About bound and scary books: The processing of book polysemies

Steven Frisson*

*Corresponding author for this work

Research output: Contribution to journalArticlepeer-review

28 Citations (Scopus)


There are competing views on the on-line processing of polysemous words such as book, which have distinct but semantically related senses (as in bound book vs. scary book). According to a Sense-Enumeration Lexicon (SEL) view, different senses are represented separately, just as the different meanings of a homonym (e.g. bank). According to an underspecification view, initial processing does not distinguish between the different senses. According to a Relevance Theory (RT)-inspired view, the context will immediately guide interpretation to a specific sense. In Experiment 1, participants indicated whether an adjective-noun construction made sense or not. Switching from one sense to another was costly, but there was no effect of sense frequency (contra SEL). In Experiment 2, eye movements were recorded when participants read sentences in which a polyseme was disambiguated to a specific sense following a neutral context, a sense was repeated, or a sense was switched. The results showed no effect of sense dominance in the neutral condition, no advantage when a sense was repeated, and a cost when switched, especially when switching from a concrete to an abstract interpretation. These data cannot be fitted in an SEL or RT-inspired account, questioning the validity of both as a processing account.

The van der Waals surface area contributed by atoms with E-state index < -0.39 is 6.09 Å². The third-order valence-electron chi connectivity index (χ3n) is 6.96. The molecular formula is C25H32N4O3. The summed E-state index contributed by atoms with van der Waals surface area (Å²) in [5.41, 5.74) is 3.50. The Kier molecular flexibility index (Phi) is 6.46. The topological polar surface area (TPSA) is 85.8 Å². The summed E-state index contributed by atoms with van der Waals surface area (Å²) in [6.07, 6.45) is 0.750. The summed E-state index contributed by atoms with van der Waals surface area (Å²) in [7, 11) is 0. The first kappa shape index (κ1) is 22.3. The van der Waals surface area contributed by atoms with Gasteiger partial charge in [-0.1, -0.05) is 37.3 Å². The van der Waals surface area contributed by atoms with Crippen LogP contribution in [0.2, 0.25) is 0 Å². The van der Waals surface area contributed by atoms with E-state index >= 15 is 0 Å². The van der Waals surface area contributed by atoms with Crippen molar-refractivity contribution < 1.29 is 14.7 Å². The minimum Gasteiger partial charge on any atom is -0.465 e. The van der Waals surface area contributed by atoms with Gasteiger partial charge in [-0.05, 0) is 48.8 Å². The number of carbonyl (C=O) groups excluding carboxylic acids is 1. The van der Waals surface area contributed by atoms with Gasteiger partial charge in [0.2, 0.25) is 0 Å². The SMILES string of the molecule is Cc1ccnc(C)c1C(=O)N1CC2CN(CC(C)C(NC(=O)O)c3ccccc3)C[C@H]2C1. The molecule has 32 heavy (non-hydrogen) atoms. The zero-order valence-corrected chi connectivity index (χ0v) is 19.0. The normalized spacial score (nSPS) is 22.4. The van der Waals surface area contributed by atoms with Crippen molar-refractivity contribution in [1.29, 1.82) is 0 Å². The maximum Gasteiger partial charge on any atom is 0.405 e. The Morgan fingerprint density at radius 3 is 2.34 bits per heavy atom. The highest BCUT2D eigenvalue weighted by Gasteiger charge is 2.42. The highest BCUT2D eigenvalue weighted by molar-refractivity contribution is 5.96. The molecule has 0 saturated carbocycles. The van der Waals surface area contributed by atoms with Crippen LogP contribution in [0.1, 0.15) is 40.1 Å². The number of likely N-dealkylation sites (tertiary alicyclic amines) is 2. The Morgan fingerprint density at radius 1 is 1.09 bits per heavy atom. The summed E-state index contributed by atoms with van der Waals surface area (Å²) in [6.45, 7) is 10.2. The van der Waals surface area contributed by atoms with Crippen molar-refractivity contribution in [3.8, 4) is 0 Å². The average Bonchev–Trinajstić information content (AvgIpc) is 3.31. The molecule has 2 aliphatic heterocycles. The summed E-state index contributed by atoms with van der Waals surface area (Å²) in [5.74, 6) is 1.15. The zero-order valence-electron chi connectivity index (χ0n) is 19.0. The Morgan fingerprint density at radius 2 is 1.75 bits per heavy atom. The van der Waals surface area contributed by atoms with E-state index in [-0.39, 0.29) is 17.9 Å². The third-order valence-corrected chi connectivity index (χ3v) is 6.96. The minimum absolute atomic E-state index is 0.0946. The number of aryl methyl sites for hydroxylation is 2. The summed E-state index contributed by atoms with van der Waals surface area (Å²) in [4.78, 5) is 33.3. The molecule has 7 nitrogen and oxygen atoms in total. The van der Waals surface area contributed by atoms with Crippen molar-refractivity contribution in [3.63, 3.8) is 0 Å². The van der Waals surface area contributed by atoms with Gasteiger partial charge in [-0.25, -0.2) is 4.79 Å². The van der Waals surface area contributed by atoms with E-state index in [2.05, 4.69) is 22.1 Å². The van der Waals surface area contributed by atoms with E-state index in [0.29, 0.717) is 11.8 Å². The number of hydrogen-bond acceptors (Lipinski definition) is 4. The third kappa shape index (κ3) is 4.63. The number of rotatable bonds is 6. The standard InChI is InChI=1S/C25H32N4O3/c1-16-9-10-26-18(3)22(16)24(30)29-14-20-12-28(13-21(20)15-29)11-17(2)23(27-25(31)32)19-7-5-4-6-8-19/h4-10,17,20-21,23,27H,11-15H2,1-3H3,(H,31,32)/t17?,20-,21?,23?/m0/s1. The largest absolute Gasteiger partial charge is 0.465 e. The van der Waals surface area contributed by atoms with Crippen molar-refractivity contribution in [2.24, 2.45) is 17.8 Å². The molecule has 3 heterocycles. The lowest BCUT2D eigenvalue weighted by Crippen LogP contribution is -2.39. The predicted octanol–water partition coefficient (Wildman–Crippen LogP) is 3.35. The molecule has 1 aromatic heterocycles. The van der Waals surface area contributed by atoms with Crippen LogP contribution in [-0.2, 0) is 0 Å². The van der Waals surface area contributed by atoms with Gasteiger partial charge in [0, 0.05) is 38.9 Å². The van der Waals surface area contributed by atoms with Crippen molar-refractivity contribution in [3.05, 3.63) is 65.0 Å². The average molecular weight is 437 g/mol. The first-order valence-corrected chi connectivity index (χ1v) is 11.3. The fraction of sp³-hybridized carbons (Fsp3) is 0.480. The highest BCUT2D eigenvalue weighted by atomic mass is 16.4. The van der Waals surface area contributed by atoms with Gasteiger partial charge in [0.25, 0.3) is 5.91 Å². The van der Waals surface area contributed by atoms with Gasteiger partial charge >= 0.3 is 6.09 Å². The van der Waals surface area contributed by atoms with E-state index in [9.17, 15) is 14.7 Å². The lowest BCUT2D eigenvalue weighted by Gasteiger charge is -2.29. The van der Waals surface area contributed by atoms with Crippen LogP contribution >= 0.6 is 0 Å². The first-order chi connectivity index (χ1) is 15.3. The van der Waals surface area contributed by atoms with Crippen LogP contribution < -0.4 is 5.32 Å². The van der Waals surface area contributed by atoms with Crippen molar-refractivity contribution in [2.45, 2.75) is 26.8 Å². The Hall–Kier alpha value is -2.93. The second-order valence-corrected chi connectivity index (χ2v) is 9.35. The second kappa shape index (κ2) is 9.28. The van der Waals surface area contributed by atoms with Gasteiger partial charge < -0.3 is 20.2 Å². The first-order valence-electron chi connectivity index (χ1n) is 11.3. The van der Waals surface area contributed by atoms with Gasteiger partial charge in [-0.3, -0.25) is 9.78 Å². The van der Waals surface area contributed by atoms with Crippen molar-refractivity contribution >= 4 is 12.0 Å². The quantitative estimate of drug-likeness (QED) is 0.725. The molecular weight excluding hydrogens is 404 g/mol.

Original languageEnglish
Pages (from-to)17-35
Number of pages19
Early online date30 Aug 2014
Publication statusPublished - Apr 2015

Bibliographical note

Publisher Copyright:
© 2014 Elsevier B.V.


  • Abstract-concrete
  • Eye movements
  • Polysemy
  • Sensicality

ASJC Scopus subject areas

  • Language and Linguistics
  • Linguistics and Language


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